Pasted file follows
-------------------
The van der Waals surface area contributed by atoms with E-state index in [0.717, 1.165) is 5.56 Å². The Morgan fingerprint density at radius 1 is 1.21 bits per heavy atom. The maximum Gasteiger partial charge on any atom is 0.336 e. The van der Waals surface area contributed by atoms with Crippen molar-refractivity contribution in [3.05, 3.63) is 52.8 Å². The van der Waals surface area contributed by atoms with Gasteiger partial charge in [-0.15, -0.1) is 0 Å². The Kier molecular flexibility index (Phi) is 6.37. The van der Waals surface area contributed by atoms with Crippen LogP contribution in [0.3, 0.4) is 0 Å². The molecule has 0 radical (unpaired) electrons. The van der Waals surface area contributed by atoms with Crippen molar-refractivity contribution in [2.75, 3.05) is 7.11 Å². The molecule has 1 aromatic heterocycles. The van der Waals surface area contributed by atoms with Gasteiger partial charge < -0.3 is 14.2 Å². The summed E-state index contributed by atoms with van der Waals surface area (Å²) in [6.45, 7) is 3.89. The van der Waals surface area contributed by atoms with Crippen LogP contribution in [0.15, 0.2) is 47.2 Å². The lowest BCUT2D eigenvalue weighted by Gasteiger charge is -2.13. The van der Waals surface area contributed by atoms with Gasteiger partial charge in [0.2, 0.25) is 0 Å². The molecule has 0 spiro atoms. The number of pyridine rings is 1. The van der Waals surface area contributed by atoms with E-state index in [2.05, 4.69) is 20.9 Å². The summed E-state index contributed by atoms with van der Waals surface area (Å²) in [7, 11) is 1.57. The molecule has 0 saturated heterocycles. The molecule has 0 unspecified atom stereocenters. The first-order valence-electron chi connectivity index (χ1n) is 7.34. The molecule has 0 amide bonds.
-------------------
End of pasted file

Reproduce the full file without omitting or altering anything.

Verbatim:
The van der Waals surface area contributed by atoms with E-state index in [0.717, 1.165) is 5.56 Å². The Morgan fingerprint density at radius 1 is 1.21 bits per heavy atom. The maximum Gasteiger partial charge on any atom is 0.336 e. The van der Waals surface area contributed by atoms with Crippen molar-refractivity contribution in [3.05, 3.63) is 52.8 Å². The van der Waals surface area contributed by atoms with Gasteiger partial charge in [-0.15, -0.1) is 0 Å². The Kier molecular flexibility index (Phi) is 6.37. The van der Waals surface area contributed by atoms with Crippen LogP contribution in [0.3, 0.4) is 0 Å². The molecule has 0 radical (unpaired) electrons. The van der Waals surface area contributed by atoms with Crippen molar-refractivity contribution in [2.75, 3.05) is 7.11 Å². The molecule has 1 aromatic heterocycles. The van der Waals surface area contributed by atoms with Gasteiger partial charge < -0.3 is 14.2 Å². The summed E-state index contributed by atoms with van der Waals surface area (Å²) in [6.45, 7) is 3.89. The van der Waals surface area contributed by atoms with Crippen LogP contribution in [0.15, 0.2) is 47.2 Å². The lowest BCUT2D eigenvalue weighted by Gasteiger charge is -2.13. The van der Waals surface area contributed by atoms with Gasteiger partial charge in [0.2, 0.25) is 0 Å². The molecule has 0 spiro atoms. The number of pyridine rings is 1. The van der Waals surface area contributed by atoms with E-state index in [2.05, 4.69) is 20.9 Å². The summed E-state index contributed by atoms with van der Waals surface area (Å²) in [7, 11) is 1.57. The molecule has 0 saturated heterocycles. The molecule has 0 unspecified atom stereocenters. The first-order valence-electron chi connectivity index (χ1n) is 7.34. The molecule has 0 amide bonds.